Saturday, 6 November 2010

Remember, Remember.....

I realise today, a whole day late, that this year, the first year in fifteen, that I have forgotten to recall Guy Fawkes Night.

The 5th of November.

Bonfire Night.

I grew up in the UK. A country that remembers the Gunpowder Plot, a plan to blow up the Houses of Parliament with thirty six barrels of gunpowder, in order to kill the King of the time - James 1st.

Guy Fawkes was one of a gang of traitors, and he was the one who was caught, in the cellars of the Houses of Parliament, with thirty six barrels of gunpowder.

On the very night that the Gunpowder Plot was foiled, on November 5th, 1605, bonfires were set alight through London, to celebrate the safety of the King. Since then, November 5th has become known as Bonfire Night. The event is commemorated every year with fireworks and burning effigies of Guy Fawkes on a bonfire.

All this went on in 1605. Over 400 years ago. Imagine.

I grew up in the UK, where November is winter. Cold night air, bonfires and layers of clothes to keep warm.

The smell of woodsmoke, the promise of celebration. This hiss of fireworks. The gasping cold against cheeks. The excitement of being up and out so late. The intake of cold air into lungs, at the surprise and wonder of the fires. The smell of browning sugar from the making of treacle toffee.

The stamping of cold feet and the vision of breath leaving warm bodies in puffs and clouds into the chilly air. Children running, faces turned to the sky.

The crackle of fire. The high pitched squeals. The camaraderie. The changing light of darkness: of a night lit by fires.

And I forgot.

I am finding it harder and harder to recall the traditions and senses that I associate with England
and my childhood and my youth.

I do not know if this scares me or reassures me.


  1. Fawke me? No, Fawke you!

    Sorry, that was uncalled for...

  2. Lucy, if it makes you feel any better, it's a rotten night here, pouring on and off with rain and there's not much fireworks around our area. I hope tomorrow night will be slightly better for our local bonfire.


  3. Yes it's a cold wet night here. My two year old keeps saying 'what's that noise?' and jumping.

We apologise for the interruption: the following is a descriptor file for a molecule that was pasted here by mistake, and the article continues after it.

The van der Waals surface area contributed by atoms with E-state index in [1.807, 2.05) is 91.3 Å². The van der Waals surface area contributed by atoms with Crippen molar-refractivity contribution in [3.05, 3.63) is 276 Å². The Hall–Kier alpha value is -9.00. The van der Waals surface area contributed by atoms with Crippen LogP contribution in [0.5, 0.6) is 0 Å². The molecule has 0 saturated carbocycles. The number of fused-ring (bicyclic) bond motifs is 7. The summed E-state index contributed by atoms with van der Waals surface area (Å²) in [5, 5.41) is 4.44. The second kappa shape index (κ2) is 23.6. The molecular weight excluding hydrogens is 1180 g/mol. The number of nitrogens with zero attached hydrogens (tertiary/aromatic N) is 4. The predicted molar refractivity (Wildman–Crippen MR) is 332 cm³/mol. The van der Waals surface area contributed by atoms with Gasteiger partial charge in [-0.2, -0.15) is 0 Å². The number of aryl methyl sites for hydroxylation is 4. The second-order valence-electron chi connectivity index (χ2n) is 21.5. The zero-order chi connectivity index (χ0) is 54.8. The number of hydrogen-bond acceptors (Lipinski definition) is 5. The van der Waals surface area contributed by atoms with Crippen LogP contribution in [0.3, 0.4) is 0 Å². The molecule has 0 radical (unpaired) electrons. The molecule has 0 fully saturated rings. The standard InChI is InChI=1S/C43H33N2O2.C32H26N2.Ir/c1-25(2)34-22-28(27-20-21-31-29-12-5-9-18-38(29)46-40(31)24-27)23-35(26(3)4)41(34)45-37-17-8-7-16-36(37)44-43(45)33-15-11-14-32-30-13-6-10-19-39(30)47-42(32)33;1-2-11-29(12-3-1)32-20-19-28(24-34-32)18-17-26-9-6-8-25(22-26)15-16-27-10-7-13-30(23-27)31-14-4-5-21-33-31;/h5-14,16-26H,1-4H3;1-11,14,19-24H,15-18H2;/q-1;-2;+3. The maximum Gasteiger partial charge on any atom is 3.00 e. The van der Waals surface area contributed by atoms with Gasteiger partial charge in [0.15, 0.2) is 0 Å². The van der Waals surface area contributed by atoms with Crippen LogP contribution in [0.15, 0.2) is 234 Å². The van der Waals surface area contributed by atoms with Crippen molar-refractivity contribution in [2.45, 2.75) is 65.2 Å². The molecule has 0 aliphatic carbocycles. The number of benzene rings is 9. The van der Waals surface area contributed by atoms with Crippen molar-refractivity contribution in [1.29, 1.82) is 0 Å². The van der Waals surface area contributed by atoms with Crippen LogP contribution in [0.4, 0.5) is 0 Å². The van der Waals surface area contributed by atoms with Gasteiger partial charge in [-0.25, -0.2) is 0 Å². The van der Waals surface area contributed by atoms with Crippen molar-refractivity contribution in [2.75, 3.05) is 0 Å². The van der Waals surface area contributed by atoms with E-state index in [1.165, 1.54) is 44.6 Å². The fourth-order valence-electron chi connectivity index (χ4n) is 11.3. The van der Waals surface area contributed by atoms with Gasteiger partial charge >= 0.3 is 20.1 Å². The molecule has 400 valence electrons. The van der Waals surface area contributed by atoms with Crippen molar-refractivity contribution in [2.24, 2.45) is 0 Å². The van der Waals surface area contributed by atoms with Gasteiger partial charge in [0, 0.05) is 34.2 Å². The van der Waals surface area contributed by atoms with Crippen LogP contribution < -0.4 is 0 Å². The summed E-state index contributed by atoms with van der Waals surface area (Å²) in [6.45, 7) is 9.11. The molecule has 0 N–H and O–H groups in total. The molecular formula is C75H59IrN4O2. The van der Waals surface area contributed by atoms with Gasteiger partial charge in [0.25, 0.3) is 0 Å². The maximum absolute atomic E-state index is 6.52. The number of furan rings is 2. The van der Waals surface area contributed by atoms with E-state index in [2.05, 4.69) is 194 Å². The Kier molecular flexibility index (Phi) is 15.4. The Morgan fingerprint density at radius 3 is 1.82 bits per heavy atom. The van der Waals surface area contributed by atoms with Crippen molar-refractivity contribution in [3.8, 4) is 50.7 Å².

My son and husband have gone to the famous Lewes parade where the';ll probably burn an effigy of our current Prime Minister.

    Happy Bonfire Night to you!

  4. Oh don't! Now I am feeling even more nostalgic. Lewes? Is it still huge on Bonfire night? We went there every year.

  5. Posie PatchworkNovember 06, 2010

    My mummy is English & we grew up with a bon fire for Guy Fawkes too. Part of my childhood in Australia!! Love Posie

  6. I'm not English but i will be marking the 5th of November for the rest if my life.... its one year til i get married so 5th Nov will be my wedding anniversary! And i knew that poem you posted... its on the start of a movie called " V for Vendetta ", which is about a masked vigilante overthrowing a corrupt UK government on that date...

  7. Louisa CowanNovember 06, 2010

    I love bonfire night and I'm missing it this year. I remember there always being great food! Hotdogs and jacket potatoes wrapped in tin foil - yummy!

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  9. Andrea (Revealing the Real Me)November 06, 2010

    It was fawkin' funny though Jack!!

  10. I'm not remotely English [but being a pasty white girl in australia my ancestors may have been] but I learned about Guy Fawkes when I was pretty young and the little town I lived in as a teenager always celebrated Guy Fawkes night, just bc they could!

    Its interesting, I learned about Guy Fawkes being bad bc he was a traitor - but for some reason I learnt about Cromwell being good? My reading of it as an adult doesn't seem to gel with that bc James wasn't particularly good, and Cromwell was a wanker quite frankly. I guess whether you're a hero or villain just depends on whose side you're on. What if he'd been successful? I wonder what would have happened to his memory then?

  11. Guy Fawkes was commemorated here still when I was a kid. Also it is my Parents and Grandparents wedding anniversary. And I don't know how many times I heard as a kid how Mum and Dad got married on Guy Fawkes day......
    Seriously, I'd rather follow that tradition than the Halloween one that is consuming our country.

  12. We used to celebrate Guy Fawkes night as well but neither crackers nor bonfires are allowed in our PC world anymore. Of course that means more kids have their fingers but less fun.


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